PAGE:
Your doctor (a general physician generally) can examine your eyes to confirm whether you have dry eye syndrome or anything else, and give you advice about the treatment.
If the doctor finds that you may require special diagnostic tests, he may refer you to an ophthalmologist for further investigation.
Your doctor may perform one or more of the following diagnostic tests and procedures:
He or she may do an eye exam that will cover a complete history of your overall health and your eye health to enable your doctor understand the cause of your dry eyes, and whether you really have dry eyes or something else.
He or she will look at your eyelids and the surface of your eye. She may also check how your eyes blink.
During the examination, your eye care specialist will likely be able to diagnose the disease by hearing your complaints about your eyes and by doing the physical exam. However, in case of uncertain diagnosis, a confirmation of the diagnosis can be made by seeing signs of dry eyes and/or performing certain tests. Read about signs and symptoms of dry eyes.
Eye drops that contain a special dye are used by your doctor to see the tears more clearly. They will then determine how long does it take for your eye to start drying out.
If there's damage to the surface of the eye, the affected areas may be visible and your doctor can see them.
A Schirmer’s test is used to determine how quickly your eyes produce tears. It is commonly used to diagnose dry eye condition.
Dry eye symptoms develop when the glands in your eyes are unable to produce enough tears to keep the eyes healthy. The eyes therefore are unable to maintain a stable level of moisture.
Schirmer’s test is generally done when it is suspected that either your eyes are producing too many tears or too little tears. The test may be done on one eye or both eyes, but it’s generally done in both the eyes.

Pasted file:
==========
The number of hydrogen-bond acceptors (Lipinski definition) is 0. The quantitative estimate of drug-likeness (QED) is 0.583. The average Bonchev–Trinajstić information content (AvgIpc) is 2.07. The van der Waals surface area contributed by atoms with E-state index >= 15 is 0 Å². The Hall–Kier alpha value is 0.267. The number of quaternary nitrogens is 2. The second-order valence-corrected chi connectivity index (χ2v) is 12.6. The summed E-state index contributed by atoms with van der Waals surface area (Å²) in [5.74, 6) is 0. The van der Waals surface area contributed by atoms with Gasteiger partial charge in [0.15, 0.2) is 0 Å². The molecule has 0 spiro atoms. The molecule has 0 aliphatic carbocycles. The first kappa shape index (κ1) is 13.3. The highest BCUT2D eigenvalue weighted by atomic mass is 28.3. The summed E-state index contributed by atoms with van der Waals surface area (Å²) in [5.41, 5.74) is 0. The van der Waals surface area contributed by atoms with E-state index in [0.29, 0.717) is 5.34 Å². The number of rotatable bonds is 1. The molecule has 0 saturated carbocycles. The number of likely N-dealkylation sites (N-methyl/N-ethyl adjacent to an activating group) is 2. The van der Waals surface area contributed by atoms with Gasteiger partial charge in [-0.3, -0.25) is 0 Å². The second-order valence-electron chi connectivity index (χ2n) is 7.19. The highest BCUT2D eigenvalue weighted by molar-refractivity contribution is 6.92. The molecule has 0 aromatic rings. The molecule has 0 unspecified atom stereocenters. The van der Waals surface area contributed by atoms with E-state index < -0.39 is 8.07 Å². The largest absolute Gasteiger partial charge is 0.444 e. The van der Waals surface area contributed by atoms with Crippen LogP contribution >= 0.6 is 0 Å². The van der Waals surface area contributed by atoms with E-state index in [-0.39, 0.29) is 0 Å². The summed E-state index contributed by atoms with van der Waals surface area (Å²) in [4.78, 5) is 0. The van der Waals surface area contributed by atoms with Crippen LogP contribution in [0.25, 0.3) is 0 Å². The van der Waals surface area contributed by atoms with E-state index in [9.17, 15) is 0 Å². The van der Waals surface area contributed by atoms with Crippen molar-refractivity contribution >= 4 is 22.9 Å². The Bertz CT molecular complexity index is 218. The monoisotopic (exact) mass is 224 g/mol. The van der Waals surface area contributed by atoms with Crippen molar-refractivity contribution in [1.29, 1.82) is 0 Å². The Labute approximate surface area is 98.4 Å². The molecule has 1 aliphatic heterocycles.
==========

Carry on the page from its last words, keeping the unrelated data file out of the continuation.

The results of the test indicate whether your eyes are producing too many or too few tears. If the results are abnormal, your doctor will try to find the underlying cause of your condition. Dry eyes may be caused due to many reasons such as aging, certain medical conditions, side effects of medicines, laser eye surgery, vitamin A deficiency, etc. Read more about causes of dry eyes.
During the Schirmer’s test, small strips of blotting paper are tied over your lower eyelid. After a few minutes, the strips are removed and studied to determine how wet the paper is. If the paper has wetted less than 10mm in about five minutes, this indicates that you have dry eye syndrome.
Lissamine green is a dye available in the form of a strip. The strip is diluted with saline and dropped on to the surface of your eye.
The green colour of the eye enables the specialist to note early effects on the surface of the eye, if any.
In some other tests, other special dyes in eyedrops can be used to determine the surface condition of your eyes. Your doctor look will look for staining patterns on the corneas to identify how long it takes before your tears evaporate or how long it takes to produce the tears.
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